2K has been using the WWE license to create wrestling experiences since 2013 and WWE 2K22 follows the same suit. For the most part, each year has built on the last. Each successive game in the franchise has built on previous ideas and concepts, while introducing new ways to play, better features, and more.
As with many sports games, however, the WWE games from 2K began to slide, highlighted by the disappointing release of 2K20, one of the worst performing and rated games in the entire franchise. The development team wisely took a year off, forgoing a 2K21 release, to focus on the 2K22 build. Was taking a year off all the franchise needed to get back on track? Or is this yet another wrestling game sure to disappoint long time fans. Let’s head into the ring and find out.
WWE 2K22 Details
Platform(s): PlayStation 5, Xbox Series X|S, PS4 and Xbox One
Reviewed on: PlayStation 5
Developer(s): Visual Concepts
Modes: Single-player, multiplayer
ESRB Rating: T (Teen)
Avoiding a disaster by hitting the reset button
Taking a year off to fine-tune the latest WWE 2K22 was the best decision developers Visual Concepts could have done. WWE 2K20 was not the game wrestling fans wanted. It was marred with bugs and poor execution.
It is always hard to come back from a defeat, and using the extra year has mostly paid off for WWE 2K22, the latest game in this almost decade old franchise. While there are still issues to contend with, it doesn’t take long to realize that 2K22 is a much more polished, much more detailed experience than its predecessor.
Overhauled for accessibility
If there is one thing that sports video games do wrong year after year, it is the tendency to make gameplay mechanics more and more complicated. With new ideas being added, over the past half-decade the WWE franchise has included so many new maneuvers and combos. While great for long time fans of the franchise, it is a big barrier to those just trying to get involved.
As younger generations begin to embrace wrestling and all that goes along with it, getting into the WWE 2K series of games has been a daunting process. Long time fans are going to be dismayed, but those looking for a more arcadey, accessible experience are in for a real treat.
I’m not sure the WWE franchise has been this accessible since its early days. The stamina bar is gone, fighters are limited to one special payback, some of the in-fight minigames have been stripped away, and so much more. For some, stripping the game down to the studs might come as a disappointment, and I do wish the game included more options to allow some of these mechanics to remain. As a casual fan myself, these were all welcomed changes.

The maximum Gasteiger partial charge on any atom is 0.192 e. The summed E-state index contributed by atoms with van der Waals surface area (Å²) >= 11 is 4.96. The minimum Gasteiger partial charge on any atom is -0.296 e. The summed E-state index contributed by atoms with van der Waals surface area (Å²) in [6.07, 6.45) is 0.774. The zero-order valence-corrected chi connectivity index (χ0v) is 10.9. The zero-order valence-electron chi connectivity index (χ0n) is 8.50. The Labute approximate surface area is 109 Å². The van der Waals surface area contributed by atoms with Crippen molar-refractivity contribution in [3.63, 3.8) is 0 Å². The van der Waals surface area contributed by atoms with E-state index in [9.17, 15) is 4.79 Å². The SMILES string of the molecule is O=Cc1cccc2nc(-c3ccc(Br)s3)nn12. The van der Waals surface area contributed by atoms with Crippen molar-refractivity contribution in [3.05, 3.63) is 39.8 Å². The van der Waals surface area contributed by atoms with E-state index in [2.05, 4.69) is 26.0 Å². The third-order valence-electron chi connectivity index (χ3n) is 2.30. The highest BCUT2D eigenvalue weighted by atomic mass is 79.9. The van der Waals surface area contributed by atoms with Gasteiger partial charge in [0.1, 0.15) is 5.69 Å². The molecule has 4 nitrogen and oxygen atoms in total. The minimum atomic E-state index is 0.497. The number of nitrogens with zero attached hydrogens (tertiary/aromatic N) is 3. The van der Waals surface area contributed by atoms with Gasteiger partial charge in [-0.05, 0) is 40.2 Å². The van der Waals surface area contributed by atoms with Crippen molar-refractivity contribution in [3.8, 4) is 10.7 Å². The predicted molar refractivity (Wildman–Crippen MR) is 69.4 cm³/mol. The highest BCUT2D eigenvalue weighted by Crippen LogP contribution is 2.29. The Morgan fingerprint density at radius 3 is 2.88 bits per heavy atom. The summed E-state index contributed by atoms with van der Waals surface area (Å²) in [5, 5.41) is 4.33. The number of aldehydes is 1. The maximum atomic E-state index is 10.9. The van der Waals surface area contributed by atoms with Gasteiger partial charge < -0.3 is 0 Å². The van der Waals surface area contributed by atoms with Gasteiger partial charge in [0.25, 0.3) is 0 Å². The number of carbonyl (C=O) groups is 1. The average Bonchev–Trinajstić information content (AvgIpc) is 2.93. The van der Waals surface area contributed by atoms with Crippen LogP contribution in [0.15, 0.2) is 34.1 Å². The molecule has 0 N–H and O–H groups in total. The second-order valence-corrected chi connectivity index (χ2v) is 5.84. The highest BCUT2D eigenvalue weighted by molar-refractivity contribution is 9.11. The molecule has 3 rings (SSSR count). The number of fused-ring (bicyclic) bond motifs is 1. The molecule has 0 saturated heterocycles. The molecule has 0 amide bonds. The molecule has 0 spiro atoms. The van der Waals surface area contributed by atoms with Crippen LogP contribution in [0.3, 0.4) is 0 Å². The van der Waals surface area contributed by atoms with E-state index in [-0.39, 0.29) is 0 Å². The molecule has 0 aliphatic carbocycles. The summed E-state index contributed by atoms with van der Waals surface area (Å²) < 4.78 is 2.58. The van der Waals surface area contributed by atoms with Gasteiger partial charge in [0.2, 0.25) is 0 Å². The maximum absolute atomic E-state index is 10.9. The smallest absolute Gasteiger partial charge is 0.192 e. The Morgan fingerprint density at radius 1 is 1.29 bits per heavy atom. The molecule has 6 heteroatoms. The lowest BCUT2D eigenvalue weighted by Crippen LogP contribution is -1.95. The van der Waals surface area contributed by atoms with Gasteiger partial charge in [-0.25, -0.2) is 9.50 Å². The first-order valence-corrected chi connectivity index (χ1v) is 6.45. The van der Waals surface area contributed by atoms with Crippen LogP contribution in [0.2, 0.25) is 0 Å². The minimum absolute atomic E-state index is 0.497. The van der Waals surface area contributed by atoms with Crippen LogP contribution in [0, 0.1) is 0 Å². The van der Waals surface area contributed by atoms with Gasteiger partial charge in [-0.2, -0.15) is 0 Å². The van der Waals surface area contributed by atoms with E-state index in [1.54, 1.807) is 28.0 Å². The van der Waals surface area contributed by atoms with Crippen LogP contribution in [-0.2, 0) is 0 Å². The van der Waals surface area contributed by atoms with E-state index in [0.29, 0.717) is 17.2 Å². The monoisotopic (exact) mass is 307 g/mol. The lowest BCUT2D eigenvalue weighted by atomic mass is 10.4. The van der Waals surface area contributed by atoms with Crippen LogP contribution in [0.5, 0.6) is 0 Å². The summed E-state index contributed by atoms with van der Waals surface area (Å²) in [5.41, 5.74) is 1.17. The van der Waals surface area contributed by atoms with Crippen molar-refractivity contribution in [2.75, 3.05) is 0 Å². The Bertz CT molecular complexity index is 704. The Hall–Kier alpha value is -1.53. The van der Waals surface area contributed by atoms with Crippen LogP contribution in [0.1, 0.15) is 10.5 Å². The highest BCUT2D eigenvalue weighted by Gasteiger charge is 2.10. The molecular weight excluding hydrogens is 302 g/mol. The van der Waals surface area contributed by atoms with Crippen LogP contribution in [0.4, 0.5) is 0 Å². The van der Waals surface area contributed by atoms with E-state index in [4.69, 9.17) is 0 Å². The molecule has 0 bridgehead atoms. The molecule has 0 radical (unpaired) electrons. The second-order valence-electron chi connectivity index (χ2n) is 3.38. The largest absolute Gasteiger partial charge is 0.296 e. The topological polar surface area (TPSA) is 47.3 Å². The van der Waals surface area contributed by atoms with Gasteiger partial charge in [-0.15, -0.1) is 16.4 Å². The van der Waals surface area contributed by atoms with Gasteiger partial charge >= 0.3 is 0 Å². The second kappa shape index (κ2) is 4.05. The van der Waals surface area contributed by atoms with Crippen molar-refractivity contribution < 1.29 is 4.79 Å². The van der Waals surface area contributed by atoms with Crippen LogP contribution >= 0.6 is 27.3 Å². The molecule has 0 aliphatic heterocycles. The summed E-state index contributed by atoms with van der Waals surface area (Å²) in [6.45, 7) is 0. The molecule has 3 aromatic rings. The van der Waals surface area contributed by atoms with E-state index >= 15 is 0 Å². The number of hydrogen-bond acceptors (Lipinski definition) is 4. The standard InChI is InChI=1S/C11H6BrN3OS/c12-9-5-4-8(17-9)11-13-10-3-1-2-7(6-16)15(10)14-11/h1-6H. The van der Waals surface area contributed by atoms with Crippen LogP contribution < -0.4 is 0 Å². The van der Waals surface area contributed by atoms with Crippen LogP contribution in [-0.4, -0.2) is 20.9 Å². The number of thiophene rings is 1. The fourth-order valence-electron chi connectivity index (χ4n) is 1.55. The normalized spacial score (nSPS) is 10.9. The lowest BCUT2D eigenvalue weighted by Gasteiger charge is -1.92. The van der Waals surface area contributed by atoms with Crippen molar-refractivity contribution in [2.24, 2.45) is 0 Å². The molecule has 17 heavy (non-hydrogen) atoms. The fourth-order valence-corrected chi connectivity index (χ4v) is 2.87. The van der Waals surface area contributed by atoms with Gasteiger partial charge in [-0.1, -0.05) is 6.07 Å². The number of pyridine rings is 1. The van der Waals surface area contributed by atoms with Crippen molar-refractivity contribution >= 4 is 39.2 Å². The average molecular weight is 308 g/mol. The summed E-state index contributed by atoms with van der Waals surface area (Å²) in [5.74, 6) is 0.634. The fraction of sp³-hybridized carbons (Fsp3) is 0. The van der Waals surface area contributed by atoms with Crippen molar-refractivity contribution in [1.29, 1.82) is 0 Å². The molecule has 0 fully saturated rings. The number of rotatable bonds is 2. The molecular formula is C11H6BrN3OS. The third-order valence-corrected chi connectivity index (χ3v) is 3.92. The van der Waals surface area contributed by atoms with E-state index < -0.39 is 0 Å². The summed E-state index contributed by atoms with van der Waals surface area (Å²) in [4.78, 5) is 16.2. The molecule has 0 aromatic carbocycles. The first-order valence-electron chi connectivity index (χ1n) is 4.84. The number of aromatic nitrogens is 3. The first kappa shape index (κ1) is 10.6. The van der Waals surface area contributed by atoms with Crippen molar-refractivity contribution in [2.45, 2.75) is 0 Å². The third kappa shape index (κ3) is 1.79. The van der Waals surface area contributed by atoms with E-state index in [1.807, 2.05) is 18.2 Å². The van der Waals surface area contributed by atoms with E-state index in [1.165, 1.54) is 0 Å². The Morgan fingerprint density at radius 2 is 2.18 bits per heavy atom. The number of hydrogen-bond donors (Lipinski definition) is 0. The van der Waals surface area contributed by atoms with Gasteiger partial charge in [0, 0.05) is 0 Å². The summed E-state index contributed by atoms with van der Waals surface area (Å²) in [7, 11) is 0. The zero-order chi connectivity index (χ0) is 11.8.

Plenty of offline content
WWE 2K22 comes with a somewhat beefy single player campaign via My Career and the Showcase modes. It’s perfect for those not looking to take their wrestling careers online to fight other real world opponents. Career mode has been given a fairly hefty overhaul, making it much more unpredictable than the fairly linear career modes of past games. This gives the entire experience a bit more realism, something very lacking in most sports career modes across the entire genre.
The customization of your character is great, with a host of options available right away, not requiring you to play different modes to unlock. Building my character was pretty awesome, and having it grow throughout the story was a nice touch. Picking and choosing allies and rivals gave me the feeling my decisions and comments actually mattered.
And, watching different storylines play out depending on the situation was also a lot of fun. In fact, I went with a second playable character to see how different my experience could be, and I’m happy to say there is some variety here.
A generally good looking game for the most part
In general, WWE 2K22 looks pretty good. Arenas are detailed, fans are better than expected, and most of the characters look great. There are a few high profile wrestlers that just don’t look right. It really makes you wonder how some models went so wrong while most are so right.
Additionally, there are some issues with the audio quality. I noticed this the most during the career mode. The massive changes in audio quality depending on which character is talking points to a game made during a global pandemic. It seems as if a lot of the game’s dialogue was recorded outside of a typical studio setting.
WWE 2K22 is a big step up over WWE 2K20 but might be too stripped down for long time fans
If the goal for WWE 2K22 was to hit the reset button on the franchise, the development team did so, and did it well. While long time fans might find the stripped down wrestling experience too simple, the reality is that how much fun you have with the new, more accessible mechanics will outweigh the few things you might be missing.
While the new My Faction mode is an epic disappointment, you cannot blame 2K for trying to find something that works in the microtransaction space. With wrestling being such a singular experience for the most part, it’s hard to replicate this popular mode that is such a highlight in other sports titles. Overall, a few presentation issues keeps WWE 2K22 from being an outstanding experience, but for the average wrestling fan, this is still an excellent wrestling package.
+ So much customization
+ My GM mode is an excellent addition
+ More accessible will mean more fun for average players
– A few performance and presentation issues
– My Faction falls flat
OVERALL ASSESSMENT OF WWE 2K22
Lasting Appeal/Replayability: 4/5
Overall Rating 3.7/5 (74%)
Purchase WWE 2K22 on Xbox Series X|S, Xbox One, PS5 or PS4
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